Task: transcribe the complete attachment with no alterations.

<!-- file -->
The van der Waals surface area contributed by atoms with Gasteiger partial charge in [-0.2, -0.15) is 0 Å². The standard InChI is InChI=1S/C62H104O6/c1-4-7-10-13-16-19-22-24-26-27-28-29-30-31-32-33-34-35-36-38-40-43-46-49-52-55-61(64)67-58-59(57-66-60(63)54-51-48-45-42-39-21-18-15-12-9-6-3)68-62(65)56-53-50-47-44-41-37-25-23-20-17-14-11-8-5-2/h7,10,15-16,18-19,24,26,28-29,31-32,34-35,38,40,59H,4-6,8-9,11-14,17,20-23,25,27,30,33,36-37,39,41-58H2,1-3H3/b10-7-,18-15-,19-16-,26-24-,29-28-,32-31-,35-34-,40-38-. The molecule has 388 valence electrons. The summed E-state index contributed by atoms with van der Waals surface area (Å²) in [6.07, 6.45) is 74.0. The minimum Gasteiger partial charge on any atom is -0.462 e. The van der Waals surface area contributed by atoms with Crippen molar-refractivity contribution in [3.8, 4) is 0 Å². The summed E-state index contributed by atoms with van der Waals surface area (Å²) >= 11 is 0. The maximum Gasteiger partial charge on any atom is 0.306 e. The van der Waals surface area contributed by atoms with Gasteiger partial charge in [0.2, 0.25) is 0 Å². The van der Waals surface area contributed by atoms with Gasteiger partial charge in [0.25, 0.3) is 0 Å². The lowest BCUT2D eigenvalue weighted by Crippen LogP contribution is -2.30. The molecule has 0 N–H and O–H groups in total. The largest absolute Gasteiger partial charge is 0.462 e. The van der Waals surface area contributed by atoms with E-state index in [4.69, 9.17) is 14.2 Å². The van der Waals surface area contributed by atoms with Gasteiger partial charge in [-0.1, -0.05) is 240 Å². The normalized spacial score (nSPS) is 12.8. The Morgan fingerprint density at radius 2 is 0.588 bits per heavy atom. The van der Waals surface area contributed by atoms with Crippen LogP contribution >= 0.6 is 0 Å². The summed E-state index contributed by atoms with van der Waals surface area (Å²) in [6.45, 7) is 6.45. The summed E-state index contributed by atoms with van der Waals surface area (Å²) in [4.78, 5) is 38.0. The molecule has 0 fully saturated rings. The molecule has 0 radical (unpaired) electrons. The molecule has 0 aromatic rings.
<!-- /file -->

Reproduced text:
The van der Waals surface area contributed by atoms with Gasteiger partial charge in [-0.2, -0.15) is 0 Å². The standard InChI is InChI=1S/C62H104O6/c1-4-7-10-13-16-19-22-24-26-27-28-29-30-31-32-33-34-35-36-38-40-43-46-49-52-55-61(64)67-58-59(57-66-60(63)54-51-48-45-42-39-21-18-15-12-9-6-3)68-62(65)56-53-50-47-44-41-37-25-23-20-17-14-11-8-5-2/h7,10,15-16,18-19,24,26,28-29,31-32,34-35,38,40,59H,4-6,8-9,11-14,17,20-23,25,27,30,33,36-37,39,41-58H2,1-3H3/b10-7-,18-15-,19-16-,26-24-,29-28-,32-31-,35-34-,40-38-. The molecule has 388 valence electrons. The summed E-state index contributed by atoms with van der Waals surface area (Å²) in [6.07, 6.45) is 74.0. The minimum Gasteiger partial charge on any atom is -0.462 e. The van der Waals surface area contributed by atoms with Crippen molar-refractivity contribution in [3.8, 4) is 0 Å². The summed E-state index contributed by atoms with van der Waals surface area (Å²) >= 11 is 0. The maximum Gasteiger partial charge on any atom is 0.306 e. The van der Waals surface area contributed by atoms with Gasteiger partial charge in [0.2, 0.25) is 0 Å². The van der Waals surface area contributed by atoms with Gasteiger partial charge in [0.25, 0.3) is 0 Å². The lowest BCUT2D eigenvalue weighted by Crippen LogP contribution is -2.30. The molecule has 0 N–H and O–H groups in total. The largest absolute Gasteiger partial charge is 0.462 e. The van der Waals surface area contributed by atoms with E-state index in [4.69, 9.17) is 14.2 Å². The van der Waals surface area contributed by atoms with Gasteiger partial charge in [-0.1, -0.05) is 240 Å². The normalized spacial score (nSPS) is 12.8. The Morgan fingerprint density at radius 2 is 0.588 bits per heavy atom. The van der Waals surface area contributed by atoms with Crippen LogP contribution >= 0.6 is 0 Å². The summed E-state index contributed by atoms with van der Waals surface area (Å²) in [6.45, 7) is 6.45. The summed E-state index contributed by atoms with van der Waals surface area (Å²) in [4.78, 5) is 38.0. The molecule has 0 fully saturated rings. The molecule has 0 radical (unpaired) electrons. The molecule has 0 aromatic rings.